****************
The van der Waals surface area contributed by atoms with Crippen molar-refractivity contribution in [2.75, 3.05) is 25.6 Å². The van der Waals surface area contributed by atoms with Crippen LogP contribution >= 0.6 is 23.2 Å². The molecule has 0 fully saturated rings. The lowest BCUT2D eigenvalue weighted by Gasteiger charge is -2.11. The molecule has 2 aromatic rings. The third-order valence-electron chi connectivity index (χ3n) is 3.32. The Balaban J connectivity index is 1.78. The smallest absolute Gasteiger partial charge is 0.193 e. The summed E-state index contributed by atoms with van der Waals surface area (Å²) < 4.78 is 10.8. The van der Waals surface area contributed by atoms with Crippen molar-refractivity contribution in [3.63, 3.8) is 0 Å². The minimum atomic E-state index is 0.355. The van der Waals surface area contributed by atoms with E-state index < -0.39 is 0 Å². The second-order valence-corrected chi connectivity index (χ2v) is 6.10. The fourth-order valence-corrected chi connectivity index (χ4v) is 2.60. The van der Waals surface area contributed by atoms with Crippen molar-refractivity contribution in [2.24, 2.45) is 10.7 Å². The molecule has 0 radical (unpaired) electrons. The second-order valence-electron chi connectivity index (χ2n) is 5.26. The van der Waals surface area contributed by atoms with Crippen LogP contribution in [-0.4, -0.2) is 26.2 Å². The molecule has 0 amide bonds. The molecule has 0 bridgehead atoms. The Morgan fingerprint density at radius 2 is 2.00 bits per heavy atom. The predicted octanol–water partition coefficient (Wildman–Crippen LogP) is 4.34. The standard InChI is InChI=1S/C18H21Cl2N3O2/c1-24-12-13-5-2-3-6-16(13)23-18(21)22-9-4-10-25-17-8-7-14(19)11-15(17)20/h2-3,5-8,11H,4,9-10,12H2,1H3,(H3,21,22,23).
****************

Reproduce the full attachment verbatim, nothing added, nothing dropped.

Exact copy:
The van der Waals surface area contributed by atoms with Crippen molar-refractivity contribution in [2.75, 3.05) is 25.6 Å². The van der Waals surface area contributed by atoms with Crippen LogP contribution >= 0.6 is 23.2 Å². The molecule has 0 fully saturated rings. The lowest BCUT2D eigenvalue weighted by Gasteiger charge is -2.11. The molecule has 2 aromatic rings. The third-order valence-electron chi connectivity index (χ3n) is 3.32. The Balaban J connectivity index is 1.78. The smallest absolute Gasteiger partial charge is 0.193 e. The summed E-state index contributed by atoms with van der Waals surface area (Å²) < 4.78 is 10.8. The van der Waals surface area contributed by atoms with Crippen molar-refractivity contribution in [3.63, 3.8) is 0 Å². The minimum atomic E-state index is 0.355. The van der Waals surface area contributed by atoms with E-state index < -0.39 is 0 Å². The second-order valence-corrected chi connectivity index (χ2v) is 6.10. The fourth-order valence-corrected chi connectivity index (χ4v) is 2.60. The van der Waals surface area contributed by atoms with Crippen molar-refractivity contribution in [2.24, 2.45) is 10.7 Å². The molecule has 0 radical (unpaired) electrons. The second-order valence-electron chi connectivity index (χ2n) is 5.26. The van der Waals surface area contributed by atoms with Crippen LogP contribution in [-0.4, -0.2) is 26.2 Å². The molecule has 0 amide bonds. The molecule has 0 bridgehead atoms. The Morgan fingerprint density at radius 2 is 2.00 bits per heavy atom. The predicted octanol–water partition coefficient (Wildman–Crippen LogP) is 4.34. The standard InChI is InChI=1S/C18H21Cl2N3O2/c1-24-12-13-5-2-3-6-16(13)23-18(21)22-9-4-10-25-17-8-7-14(19)11-15(17)20/h2-3,5-8,11H,4,9-10,12H2,1H3,(H3,21,22,23).